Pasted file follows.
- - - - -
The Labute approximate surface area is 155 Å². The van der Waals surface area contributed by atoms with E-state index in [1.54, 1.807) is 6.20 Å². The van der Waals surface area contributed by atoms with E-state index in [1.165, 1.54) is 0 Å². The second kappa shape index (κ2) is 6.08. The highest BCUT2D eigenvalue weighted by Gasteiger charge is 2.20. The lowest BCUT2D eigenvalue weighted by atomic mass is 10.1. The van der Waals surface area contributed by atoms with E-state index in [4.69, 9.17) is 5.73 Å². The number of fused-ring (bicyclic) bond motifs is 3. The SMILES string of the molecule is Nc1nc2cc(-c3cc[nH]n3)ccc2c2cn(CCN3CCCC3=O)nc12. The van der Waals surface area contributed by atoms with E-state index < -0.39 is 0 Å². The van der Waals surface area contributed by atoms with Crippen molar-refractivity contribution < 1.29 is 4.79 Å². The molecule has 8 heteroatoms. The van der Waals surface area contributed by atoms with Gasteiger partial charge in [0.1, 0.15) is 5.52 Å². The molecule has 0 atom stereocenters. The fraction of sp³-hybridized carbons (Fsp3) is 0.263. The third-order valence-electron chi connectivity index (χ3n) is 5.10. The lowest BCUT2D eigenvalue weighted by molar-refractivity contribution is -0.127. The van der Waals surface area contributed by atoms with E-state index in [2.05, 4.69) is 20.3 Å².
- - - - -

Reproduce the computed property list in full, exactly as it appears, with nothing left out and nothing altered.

The Labute approximate surface area is 155 Å². The van der Waals surface area contributed by atoms with E-state index in [1.54, 1.807) is 6.20 Å². The van der Waals surface area contributed by atoms with E-state index in [1.165, 1.54) is 0 Å². The second kappa shape index (κ2) is 6.08. The highest BCUT2D eigenvalue weighted by Gasteiger charge is 2.20. The lowest BCUT2D eigenvalue weighted by atomic mass is 10.1. The van der Waals surface area contributed by atoms with E-state index in [4.69, 9.17) is 5.73 Å². The number of fused-ring (bicyclic) bond motifs is 3. The SMILES string of the molecule is Nc1nc2cc(-c3cc[nH]n3)ccc2c2cn(CCN3CCCC3=O)nc12. The van der Waals surface area contributed by atoms with E-state index < -0.39 is 0 Å². The van der Waals surface area contributed by atoms with Crippen molar-refractivity contribution < 1.29 is 4.79 Å². The molecule has 8 heteroatoms. The van der Waals surface area contributed by atoms with Gasteiger partial charge in [0.1, 0.15) is 5.52 Å². The molecule has 0 atom stereocenters. The fraction of sp³-hybridized carbons (Fsp3) is 0.263. The third-order valence-electron chi connectivity index (χ3n) is 5.10. The lowest BCUT2D eigenvalue weighted by molar-refractivity contribution is -0.127. The van der Waals surface area contributed by atoms with E-state index in [2.05, 4.69) is 20.3 Å².